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my lord, give her the living child, and in no wise slay it.” But the other said, “Let it be neither mine nor thine, but divide it."

Then the king answered and said to the first woman, “ Give her the living child, and in no wise slay it: she is the mother thereof."

In the East, under governments where kings, armed with despotic authority, sit to judge causes, it is clear that the kind of wisdom here recorded must have been widely useful, and fully appreciated. Accordingly, we find that the fame of it spread beyond Judea, and “there came of all people to hear the wisdom of Solomon.” “And the Queen of Sheba heard of the fame of Solomon concerning the name of the LORD, and she came to prove him with hard questions.* And she came to Jerusalem with a very great train, with camels that bare spices, and very much gold, and precious stones : and when she was come to Solomon, she communed with him of all that was in her heart. And Solomon told her all her questions : there was not anything hid from the king that he told her not.”

“ And when the Queen of Sheba had seen all Solomon's wisdom, and the house that he had built:

* Tradition relates an amusing illustration of the “hard questions” which the Queen asked Solomon. Two vases were placed upon a table, one containing real, the other wax flowers, so admirably imitated from nature that it seemed impossible to distinguish them. Without approaching near enough to smell them, Solomon was required to point out the real from the artificial flowers. He opened the window, and watched which flowers attracted the bees which flew into the room.

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and the meat of his table, and the sitting of his servants, and the attendance of his ministers, and their apparel, and his cup bearers, and his ascent by which he went up to the house of the Lord, there was no more spirit in her; and she said to the king, it was a true report that I heard in mine own land of thy acts and of thy wisdom. How beit I believed not the words until I came, and mine eyes had seen it; and, behold, the half was not told me. Thy wisdom and thy prosperity exceedeth the fame which I heard. Happy are thy men, happy are these thy servants, which stand continually before thee, and that hear thy wisdom. Blessed be the LORD thy God, which delighted in thee, to set thee on the throne of Israel; because the LORD loved Israel for ever, therefore made he thee king to do judgment and justice.”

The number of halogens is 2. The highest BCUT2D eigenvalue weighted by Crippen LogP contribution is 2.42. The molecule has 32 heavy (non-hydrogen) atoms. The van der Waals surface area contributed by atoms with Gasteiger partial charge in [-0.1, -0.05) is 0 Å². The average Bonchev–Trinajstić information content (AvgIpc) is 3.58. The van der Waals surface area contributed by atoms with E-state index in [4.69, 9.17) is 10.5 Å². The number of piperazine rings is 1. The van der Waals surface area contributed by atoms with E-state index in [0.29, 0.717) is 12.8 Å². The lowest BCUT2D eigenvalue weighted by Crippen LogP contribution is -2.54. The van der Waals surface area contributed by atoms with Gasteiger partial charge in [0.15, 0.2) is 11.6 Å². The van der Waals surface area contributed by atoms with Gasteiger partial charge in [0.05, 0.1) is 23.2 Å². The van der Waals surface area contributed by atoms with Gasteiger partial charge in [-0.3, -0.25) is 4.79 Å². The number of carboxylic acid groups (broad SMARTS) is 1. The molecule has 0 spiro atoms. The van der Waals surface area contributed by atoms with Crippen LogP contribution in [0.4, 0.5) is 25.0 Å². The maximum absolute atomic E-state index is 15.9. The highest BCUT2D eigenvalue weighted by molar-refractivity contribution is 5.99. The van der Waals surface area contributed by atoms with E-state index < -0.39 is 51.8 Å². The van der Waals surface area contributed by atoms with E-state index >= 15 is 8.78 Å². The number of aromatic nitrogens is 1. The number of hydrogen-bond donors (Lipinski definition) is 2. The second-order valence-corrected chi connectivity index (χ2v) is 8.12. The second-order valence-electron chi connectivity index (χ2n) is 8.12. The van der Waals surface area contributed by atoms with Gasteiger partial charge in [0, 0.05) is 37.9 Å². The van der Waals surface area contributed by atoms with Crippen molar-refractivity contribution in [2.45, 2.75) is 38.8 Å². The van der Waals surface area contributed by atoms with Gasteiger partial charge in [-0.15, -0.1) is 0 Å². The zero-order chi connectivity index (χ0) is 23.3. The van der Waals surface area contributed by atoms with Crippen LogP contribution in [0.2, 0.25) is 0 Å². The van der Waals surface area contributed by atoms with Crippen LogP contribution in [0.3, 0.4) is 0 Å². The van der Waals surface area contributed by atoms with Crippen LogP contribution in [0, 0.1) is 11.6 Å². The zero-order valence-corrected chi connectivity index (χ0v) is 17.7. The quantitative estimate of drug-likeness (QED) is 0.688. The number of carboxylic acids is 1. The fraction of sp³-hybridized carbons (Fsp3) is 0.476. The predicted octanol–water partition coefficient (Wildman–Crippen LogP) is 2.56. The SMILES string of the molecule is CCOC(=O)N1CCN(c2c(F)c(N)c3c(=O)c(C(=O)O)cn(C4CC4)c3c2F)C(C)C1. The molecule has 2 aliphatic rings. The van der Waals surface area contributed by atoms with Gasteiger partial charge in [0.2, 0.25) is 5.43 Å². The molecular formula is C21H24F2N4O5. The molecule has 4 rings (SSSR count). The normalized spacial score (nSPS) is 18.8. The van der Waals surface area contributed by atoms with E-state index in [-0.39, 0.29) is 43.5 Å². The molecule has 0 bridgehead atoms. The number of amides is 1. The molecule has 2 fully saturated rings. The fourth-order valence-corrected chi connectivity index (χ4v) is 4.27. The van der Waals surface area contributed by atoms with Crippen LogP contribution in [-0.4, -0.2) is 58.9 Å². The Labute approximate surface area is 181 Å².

“ And she gave the king an hundred and twenty talents of gold, and of spices very great store, and precious stones : there came no more such abundance of spices as these which the Queen of Sheba gave to King Solomon.”

Solomon in return gave presents to the Queen of equal magnificence; and she and her servants departed well pleased to their own country.*

The wisdom of this great king was, however, insufficient to guard him from the temptations incident to unbounded power, and to constant self-gratification unrestrained. In the latter years of his life he forsook the laws of Moses. Besides the daughter of Pharaoh, king of Egypt, he took many wives from among the idolatrous nations round, and allowed these to introduce the worship of their heathen gods into the very precincts of Jerusalem. On the Mount of Olives, in full view of the glorious temple of the one LORD of heaven and earth, was erected a high place for “Chemosh, the abomination of Moab,"* and another for "Moloch (or Milcom), the abomination of the children of Ammon;" and in their debasing worship did Solomon join with his strange wives. Immediately the anger of the Lord was manifested, and the punishment of his sin denounced. God declared that the kingdom should be rent from Solomon, and given to his servant; but for the sake of David, his father, one tribe should still remain to his descendants, and the division should not take place during Solomon's lifetime. But having broken the law on the observance of which his prosperity depended, the remaining years of his reign were disquieted with the murmurs of his people, and by foreign foes. Hadad, the Edomite, excited revolts in Idumea; and Rezon, become by conquest king of Damascus, “ab